General emphasised the political nature of the reform process. As
one of the Council of Europe’s two statutory organs, the Assembly
is, like the Committee of Ministers, vested with overall responsibility
for the Organisation’s future. It is therefore vital for the Assembly
to be consulted and allowed to contribute when political decisions
are to be taken which will affect that future. Like most of my fellow
members of the Assembly, I am resolutely in favour of reform of
the Council of Europe and resolutely opposed to a reduction in our
Organisation’s political role.
2 Moving towards the second phase of reform
In January 2010, the Secretary General began the
first stage of the reform process, the main aims of which were stated
- to revitalise the Council
of Europe as a political body and an innovative organisation;
- to concentrate its work on fewer projects, selected on
the highest added value and comparative advantages;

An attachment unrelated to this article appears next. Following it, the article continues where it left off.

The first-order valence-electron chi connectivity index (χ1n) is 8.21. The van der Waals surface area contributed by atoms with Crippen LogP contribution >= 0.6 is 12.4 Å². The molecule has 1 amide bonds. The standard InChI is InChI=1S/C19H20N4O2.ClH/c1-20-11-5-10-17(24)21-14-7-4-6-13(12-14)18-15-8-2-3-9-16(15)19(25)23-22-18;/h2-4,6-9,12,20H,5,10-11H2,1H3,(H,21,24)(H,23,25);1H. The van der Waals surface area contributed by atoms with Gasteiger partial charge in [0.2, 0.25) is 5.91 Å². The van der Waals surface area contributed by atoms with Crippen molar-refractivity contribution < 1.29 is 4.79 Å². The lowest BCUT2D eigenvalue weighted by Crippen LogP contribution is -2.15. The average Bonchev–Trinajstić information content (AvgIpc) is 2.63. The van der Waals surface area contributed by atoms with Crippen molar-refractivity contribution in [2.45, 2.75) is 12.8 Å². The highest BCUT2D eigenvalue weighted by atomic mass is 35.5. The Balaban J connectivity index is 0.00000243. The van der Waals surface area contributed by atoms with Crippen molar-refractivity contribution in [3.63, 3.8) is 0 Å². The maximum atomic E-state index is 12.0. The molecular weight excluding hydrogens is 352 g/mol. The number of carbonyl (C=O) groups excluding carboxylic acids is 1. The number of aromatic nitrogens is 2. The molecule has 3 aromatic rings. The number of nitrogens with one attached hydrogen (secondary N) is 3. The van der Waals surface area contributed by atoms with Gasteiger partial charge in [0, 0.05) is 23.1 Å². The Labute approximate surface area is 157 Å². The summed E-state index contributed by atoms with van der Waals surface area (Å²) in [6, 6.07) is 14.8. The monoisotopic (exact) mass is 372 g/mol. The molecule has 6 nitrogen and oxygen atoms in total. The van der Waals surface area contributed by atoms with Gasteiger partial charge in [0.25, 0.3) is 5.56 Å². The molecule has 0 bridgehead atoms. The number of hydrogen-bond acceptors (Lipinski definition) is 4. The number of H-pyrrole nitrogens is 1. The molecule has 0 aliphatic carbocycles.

- to develop a flexible organisation that is also more visible
and relevant for the citizens of Europe.
8 The first stage of reform entailed measures for immediate
implementation, mainly relating to priority needs connected with
internal governance and operational measures, such as reform of
the budget process and format, initial measures to rationalise the
programme of activities, the introduction of a new concept for the Council
of Europe’s external presence, the treatment of financial questions
and the control of pay costs.
The Assembly examined this first wave of measures in Opinion 279 (2010)
the budgets and priorities of the Council of Europe for the 2011
financial year (on the basis of a report by the Committee on Economic Affairs
and Development). It expressed its support for the process begun
by the Secretary General and called for a political strategy that
would give the Organisation a new ambition.
10 At the same time, the Secretary General set up within the
Council of Europe Secretariat the “Agenda 2020 Group”, a think tank
tasked with preparing for the second phase of reform, which should
cover matters relating to the Organisation’s strategic position